Table 1 LUX-Lung trials
LUX-Lung 1 was a Phase IIB/III study that compared the benefit of afatinib plus best supportive care (BSC) versus placebo plus BSC. In this study, the recruited stage IIIB/IV adenocarcinoma patients all had disease progression after receiving a platinum doublet treatment first and then a first-generation TKI for at least 12 weeks. Afatinib was applied as a third-line or fourth-line therapy.23 A total of 585 patients were enrolled, in which 141 patient tissue samples were analyzed. Although this study did not require the presence of EGFR mutations, there were 96 (68%) patients with EGFR mutations. Unfortunately, the study failed to show an OS benefit because of a higher median OS in the placebo arm. Median progression-free survival (PFS) was longer for patients with EGFR mutations treated with afatinib (3.3 months) than for those treated with placebo (1.1 months). The lack of a significant difference in OS between the two groups might have been the result of various subsequent treatments. Two hundred and fifty-seven (68%) patients in the afatinib group and 153 (79%) patients in the placebo group all underwent further treatments. However, an improved OS (5.8 months in afatinib group and 4.6 months in placebo group, hazard ratio [HR] 0.65) was shown in a post hoc analysis, in which the placebo group was controlled for no subsequent anticancer therapies.24 Meanwhile, in this trial, afatinib plus BSC significantly improved cancer-related symptoms such as cough, dyspnea, fatigue, and pain, as well as physical functioning and health-related quality of life (HRQoL).25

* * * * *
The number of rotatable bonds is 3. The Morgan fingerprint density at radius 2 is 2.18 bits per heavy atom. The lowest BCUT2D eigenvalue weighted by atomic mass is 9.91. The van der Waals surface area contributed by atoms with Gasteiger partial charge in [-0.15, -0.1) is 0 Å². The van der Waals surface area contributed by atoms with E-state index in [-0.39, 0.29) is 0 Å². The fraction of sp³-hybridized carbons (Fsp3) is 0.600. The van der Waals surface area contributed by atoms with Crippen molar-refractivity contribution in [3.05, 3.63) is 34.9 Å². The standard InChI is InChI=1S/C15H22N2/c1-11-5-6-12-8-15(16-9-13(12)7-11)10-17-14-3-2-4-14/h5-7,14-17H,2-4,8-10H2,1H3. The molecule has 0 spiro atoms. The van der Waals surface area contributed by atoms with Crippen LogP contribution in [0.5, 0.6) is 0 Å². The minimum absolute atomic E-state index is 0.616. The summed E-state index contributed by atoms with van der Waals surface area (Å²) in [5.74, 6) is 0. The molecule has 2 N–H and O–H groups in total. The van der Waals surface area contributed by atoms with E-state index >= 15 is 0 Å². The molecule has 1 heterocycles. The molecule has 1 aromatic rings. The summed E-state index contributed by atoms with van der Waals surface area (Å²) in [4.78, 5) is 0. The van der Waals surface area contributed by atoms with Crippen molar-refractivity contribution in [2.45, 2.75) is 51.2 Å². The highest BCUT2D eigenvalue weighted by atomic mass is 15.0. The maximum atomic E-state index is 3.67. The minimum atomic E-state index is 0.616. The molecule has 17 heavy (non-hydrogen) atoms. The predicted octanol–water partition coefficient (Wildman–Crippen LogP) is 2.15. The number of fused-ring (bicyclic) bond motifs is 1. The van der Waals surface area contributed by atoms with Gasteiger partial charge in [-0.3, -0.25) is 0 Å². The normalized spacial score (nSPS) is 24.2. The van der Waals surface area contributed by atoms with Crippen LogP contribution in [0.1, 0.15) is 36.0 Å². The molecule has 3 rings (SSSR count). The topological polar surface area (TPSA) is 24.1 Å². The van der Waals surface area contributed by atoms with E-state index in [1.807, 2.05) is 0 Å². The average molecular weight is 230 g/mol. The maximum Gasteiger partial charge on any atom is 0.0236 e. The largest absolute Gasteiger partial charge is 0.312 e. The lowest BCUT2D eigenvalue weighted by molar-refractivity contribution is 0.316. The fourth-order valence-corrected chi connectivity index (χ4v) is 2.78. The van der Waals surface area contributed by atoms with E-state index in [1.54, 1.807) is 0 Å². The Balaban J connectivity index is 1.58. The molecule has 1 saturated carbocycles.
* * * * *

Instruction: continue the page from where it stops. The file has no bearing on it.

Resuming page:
LUX-Lung 2, as a Phase II study, evaluated response rates in EGFR inhibitor-naïve patients with EGFR-mutant metastatic NSCLC in both the first-line and second-line settings. A total of 129 patients were enrolled in this study, among whom 99 received 50 mg afatinib daily and 30 received 40 mg daily. The results showed that patients harboring the two common sensitizing EGFR mutations (exon 19 deletion or L858R) demonstrated a higher response rate (66%, 70 of 106) compared to those patients with less common mutations (39%, nine of 23).12 Although no significant difference in response rate was found between the two dosing groups (40 and 50 mg daily), the toxicities of afatinib (diarrhea and rash) were notably lower in the patients who received 40 mg daily. Because of this benefit, the dose of 40 mg per day of afatinib was chosen for subsequent Phase III studies.24